Friday, August 19, 2011

The Relative Importance of Possessions

One of the reasons we want to calculate the number of possessions in a game is so that we can calculate "tempo-free" stats such as Points Per Possession (PPP).  By factoring out possessions, we can get better comparisons between teams playing at different paces.  One of the reasons we want to be able to predict the number of possessions in a game is to predict the Margin Of Victory (MOV) and other statistics that depend upon the pace of the game.

For example, suppose that Duke is playing Maryland, and Duke's predicted Points Per Possession (PPP) for this game is PPPDuke, and Maryland's predicted Points Per Possession (PPP) for this game is PPPMaryland. If we know the number of possessions that will occur in the game, we can then predict the MOV as:
MOVpredicted = Posspredicted * (PPPDuke - PPPMaryland)
One of the appealing features of this predictor is that it is fairly orthogonal to predicting MOV from won-loss records or even previous MOV; so this predictor (if any good) would likely be a good candidate for an ensemble predictor with methods like TrueSkill or Govan.

We've already seen that we don't (yet) have a very good method for predicting the number of possessions in a game.  But we don't know how important Posspredicted is in that equation above; it could be that we'd do fine with a fairly poor predictor and shouldn't waste too much time trying to improve.  So how can we estimate the importance of Posspredicted?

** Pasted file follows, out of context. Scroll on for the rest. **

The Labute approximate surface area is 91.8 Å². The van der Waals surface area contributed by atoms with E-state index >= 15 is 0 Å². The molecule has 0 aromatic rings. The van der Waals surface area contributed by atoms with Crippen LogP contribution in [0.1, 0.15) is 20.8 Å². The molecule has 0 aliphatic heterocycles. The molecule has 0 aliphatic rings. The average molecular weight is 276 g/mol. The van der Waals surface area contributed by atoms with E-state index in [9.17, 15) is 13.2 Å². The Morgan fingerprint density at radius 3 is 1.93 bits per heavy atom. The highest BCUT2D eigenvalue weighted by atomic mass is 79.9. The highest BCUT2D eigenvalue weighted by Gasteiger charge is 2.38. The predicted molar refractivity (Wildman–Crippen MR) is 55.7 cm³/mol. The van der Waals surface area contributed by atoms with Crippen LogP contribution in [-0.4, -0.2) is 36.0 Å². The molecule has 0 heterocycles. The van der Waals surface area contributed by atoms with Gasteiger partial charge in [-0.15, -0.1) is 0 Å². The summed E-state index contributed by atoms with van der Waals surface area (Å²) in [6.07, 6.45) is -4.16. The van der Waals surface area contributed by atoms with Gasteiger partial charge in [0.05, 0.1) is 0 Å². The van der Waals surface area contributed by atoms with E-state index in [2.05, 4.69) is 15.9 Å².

One approach is to bound the importance by assuming that we can't predict possessions at all, and see how well we can do predicting MOV based upon only the PPP for the two teams.  If we take the actual PPPs for games (as if we had a perfect predictor for PPP) and stick them into a linear regression to predict MOV, we get this performance:

Predictor    Error    % Correct
Perfect PPP information only 1.3891%

Which is an amazingly good result.  Without any notion of the pace of the game, we can still predict the MOV within ~1.5 points if we know the relative offensive efficiencies of the two teams.

(If you're wondering why we only get 91% of the games correct, it's because the regression optimizes for MOV, and it turns out the MOV prediction is better when the home team is slightly overweighted.)

If we throw our best possessions predictor into the model, the performance improves by about 20%:

Predictor    Error    % Correct
Perfect PPP information only 1.3891%
Perfect PPP information + "Best" possessions predictor  1.0791%

This suggests that it's far more important to accurately predict PPP, and that even our current fairly poor possessions predictor may be good enough.